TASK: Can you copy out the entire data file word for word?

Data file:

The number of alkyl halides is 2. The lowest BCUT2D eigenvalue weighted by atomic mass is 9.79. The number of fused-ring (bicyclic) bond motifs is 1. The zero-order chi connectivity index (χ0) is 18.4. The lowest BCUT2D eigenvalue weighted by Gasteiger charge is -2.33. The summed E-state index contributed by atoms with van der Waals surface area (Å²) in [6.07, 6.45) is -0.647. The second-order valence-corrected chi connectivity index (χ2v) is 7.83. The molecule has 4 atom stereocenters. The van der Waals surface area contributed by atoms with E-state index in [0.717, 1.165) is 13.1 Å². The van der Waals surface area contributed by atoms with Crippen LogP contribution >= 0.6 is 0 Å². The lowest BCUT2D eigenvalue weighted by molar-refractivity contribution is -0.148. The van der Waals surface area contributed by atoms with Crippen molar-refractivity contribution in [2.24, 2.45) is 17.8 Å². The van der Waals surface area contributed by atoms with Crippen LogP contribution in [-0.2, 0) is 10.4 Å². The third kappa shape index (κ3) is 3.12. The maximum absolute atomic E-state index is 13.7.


The number of alkyl halides is 2. The lowest BCUT2D eigenvalue weighted by atomic mass is 9.79. The number of fused-ring (bicyclic) bond motifs is 1. The zero-order chi connectivity index (χ0) is 18.4. The lowest BCUT2D eigenvalue weighted by Gasteiger charge is -2.33. The summed E-state index contributed by atoms with van der Waals surface area (Å²) in [6.07, 6.45) is -0.647. The second-order valence-corrected chi connectivity index (χ2v) is 7.83. The molecule has 4 atom stereocenters. The van der Waals surface area contributed by atoms with E-state index in [0.717, 1.165) is 13.1 Å². The van der Waals surface area contributed by atoms with Crippen LogP contribution >= 0.6 is 0 Å². The lowest BCUT2D eigenvalue weighted by molar-refractivity contribution is -0.148. The van der Waals surface area contributed by atoms with Crippen molar-refractivity contribution in [2.24, 2.45) is 17.8 Å². The van der Waals surface area contributed by atoms with Crippen LogP contribution in [-0.2, 0) is 10.4 Å². The third kappa shape index (κ3) is 3.12. The maximum absolute atomic E-state index is 13.7.